The imperfect, structured prelude
Critics at their worst
Could never criticize
The way that you do
No, there’s no one else I find
To undermine or dash a hope
Quite like you
And you do it so casually, too
— Aimee Mann, “Nothing Is Good Enough”
I am my own worst critic. And the negativity and criticism have reached critical level in my head to the point where I have seriously considered suicide. I even had a plan, too. Won’t tell you what so I don’t give any ideas to others who might be vulnerable but it was a plan I was comfortable implementing.
I have cried a lot recently. Cried over my self-worth. Cried over the time PPD took me away from my child. Cried over my difficult relationship with my child.
I guess it’s kind of bad. I have this “Christian” faith in God. But when it comes down to it, the faith that once helped to keep me alive I have now, in actions, abandoned. I haven’t really found a good excuse to stay alive. Except for my husband. I know he’d be devastated without me.
And I mean, devastated.
On September 29, I enrolled in a partial hospitalization program (PHP) in attempt to avoid full hospitalization. (The last time I was hospitalized, I was almost sexually assaulted.) My actual PHP began on September 30. Insurance has approved 10 days in the program and I have only been able to attend 5 out of 8 days so far due to medication side effects and illness (the worst migraine of my life that lasted at least 48 hours).
I have been dealing with a lot of anxiety too. It prevents me from doing the most basic (and annoying) tasks. I had an anxiety attack over balancing my checkbook, checking my personal email, looking at my reactivated Facebook account. I refused to even try checking my work email for fear I’d get sucked into flipping out of work projects and concerned emails from coworkers.
My husband has repeatedly expressed his desire for me to live. I want to honor that. If for no one else, I am going to attempt to fight back against my suicidality and negative thoughts so he can enjoy the rest of his life with his life partner. I feel fight in me right now. I can’t promise that I’ll feel fight in me on Monday. But I’ll try to hold on to this feeling.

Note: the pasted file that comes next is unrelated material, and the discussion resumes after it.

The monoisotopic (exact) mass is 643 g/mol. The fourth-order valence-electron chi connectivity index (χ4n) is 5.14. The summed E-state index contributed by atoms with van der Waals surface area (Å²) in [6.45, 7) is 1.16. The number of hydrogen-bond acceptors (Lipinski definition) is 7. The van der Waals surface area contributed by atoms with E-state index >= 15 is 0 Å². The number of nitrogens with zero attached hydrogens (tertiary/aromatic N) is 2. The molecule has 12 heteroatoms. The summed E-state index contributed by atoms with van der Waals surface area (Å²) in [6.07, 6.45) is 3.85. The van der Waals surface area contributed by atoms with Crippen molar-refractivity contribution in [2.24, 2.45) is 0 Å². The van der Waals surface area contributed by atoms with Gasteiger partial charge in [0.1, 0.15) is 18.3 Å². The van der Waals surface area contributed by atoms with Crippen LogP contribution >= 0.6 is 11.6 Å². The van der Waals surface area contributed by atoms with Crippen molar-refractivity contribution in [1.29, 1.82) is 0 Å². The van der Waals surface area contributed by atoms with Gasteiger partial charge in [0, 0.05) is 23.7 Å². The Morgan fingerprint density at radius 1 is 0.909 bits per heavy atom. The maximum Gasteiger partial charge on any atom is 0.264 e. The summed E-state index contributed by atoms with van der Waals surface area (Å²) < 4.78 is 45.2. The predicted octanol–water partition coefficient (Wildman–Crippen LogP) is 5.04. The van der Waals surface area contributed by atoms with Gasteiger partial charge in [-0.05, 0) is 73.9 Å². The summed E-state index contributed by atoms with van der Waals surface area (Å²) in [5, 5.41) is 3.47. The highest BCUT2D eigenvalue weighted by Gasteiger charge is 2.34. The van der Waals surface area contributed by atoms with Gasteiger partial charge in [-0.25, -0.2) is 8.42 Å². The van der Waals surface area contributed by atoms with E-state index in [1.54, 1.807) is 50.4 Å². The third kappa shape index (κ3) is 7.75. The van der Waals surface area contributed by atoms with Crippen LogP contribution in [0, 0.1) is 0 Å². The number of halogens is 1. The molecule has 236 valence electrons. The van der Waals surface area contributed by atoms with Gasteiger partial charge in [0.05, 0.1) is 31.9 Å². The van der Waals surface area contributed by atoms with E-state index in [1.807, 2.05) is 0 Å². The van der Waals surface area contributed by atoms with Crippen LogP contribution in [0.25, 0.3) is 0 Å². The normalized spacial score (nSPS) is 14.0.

I was enrolled in a PHP after my full hospitalization back in 2006 and I don’t remember it being half as good or effective as it is now. While it was structured back then, it is even more structured now. There’s a pattern to it. A 50-minute pattern that I appreciate. It starts off with the full group participating in either yoga (Mondays and Fridays) or mindfulness meditation. Then we break off into 2 groups for a daily check-in where we rate and discuss how we are feeling that morning. Subsequently, the 2 groups combine for a class based on a specific topic, such as core beliefs, shame, self-care. (Quite honestly, this is the one “class” where many of us nod off. Sometimes it’s boring but sitting there as if it were a class is sleep inducing.) After that, we have lunch and then head into open group where we can discuss anything that is on our mind or help someone who is particularly troubled or struggling that day. Finally, we end the day with mindfulness meditation again and a “check-out” that allows us to rate how we are feeling at the end of our daily PHP.